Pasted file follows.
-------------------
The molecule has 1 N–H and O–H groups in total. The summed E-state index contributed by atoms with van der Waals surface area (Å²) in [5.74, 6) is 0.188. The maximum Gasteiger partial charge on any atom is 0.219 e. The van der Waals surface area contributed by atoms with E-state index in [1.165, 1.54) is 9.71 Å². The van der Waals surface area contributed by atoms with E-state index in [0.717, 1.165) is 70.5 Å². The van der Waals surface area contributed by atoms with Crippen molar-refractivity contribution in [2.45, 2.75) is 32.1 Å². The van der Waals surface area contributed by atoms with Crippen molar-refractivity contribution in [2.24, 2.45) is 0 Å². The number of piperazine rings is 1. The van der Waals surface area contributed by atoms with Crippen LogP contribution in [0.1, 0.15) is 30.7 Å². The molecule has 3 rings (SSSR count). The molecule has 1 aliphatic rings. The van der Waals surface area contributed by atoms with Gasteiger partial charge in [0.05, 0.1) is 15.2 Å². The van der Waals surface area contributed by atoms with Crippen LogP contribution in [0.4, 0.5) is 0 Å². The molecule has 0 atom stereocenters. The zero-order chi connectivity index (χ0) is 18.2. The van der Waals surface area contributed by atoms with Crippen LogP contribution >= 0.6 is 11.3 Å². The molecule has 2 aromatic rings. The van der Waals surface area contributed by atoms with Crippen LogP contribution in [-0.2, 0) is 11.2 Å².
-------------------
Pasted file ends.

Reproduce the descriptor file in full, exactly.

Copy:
The molecule has 1 N–H and O–H groups in total. The summed E-state index contributed by atoms with van der Waals surface area (Å²) in [5.74, 6) is 0.188. The maximum Gasteiger partial charge on any atom is 0.219 e. The van der Waals surface area contributed by atoms with E-state index in [1.165, 1.54) is 9.71 Å². The van der Waals surface area contributed by atoms with E-state index in [0.717, 1.165) is 70.5 Å². The van der Waals surface area contributed by atoms with Crippen molar-refractivity contribution in [2.45, 2.75) is 32.1 Å². The van der Waals surface area contributed by atoms with Crippen molar-refractivity contribution in [2.24, 2.45) is 0 Å². The number of piperazine rings is 1. The van der Waals surface area contributed by atoms with Crippen LogP contribution in [0.1, 0.15) is 30.7 Å². The molecule has 3 rings (SSSR count). The molecule has 1 aliphatic rings. The van der Waals surface area contributed by atoms with Gasteiger partial charge in [0.05, 0.1) is 15.2 Å². The van der Waals surface area contributed by atoms with Crippen LogP contribution in [0.4, 0.5) is 0 Å². The molecule has 0 atom stereocenters. The zero-order chi connectivity index (χ0) is 18.2. The van der Waals surface area contributed by atoms with Crippen LogP contribution >= 0.6 is 11.3 Å². The molecule has 2 aromatic rings. The van der Waals surface area contributed by atoms with Crippen LogP contribution in [-0.2, 0) is 11.2 Å².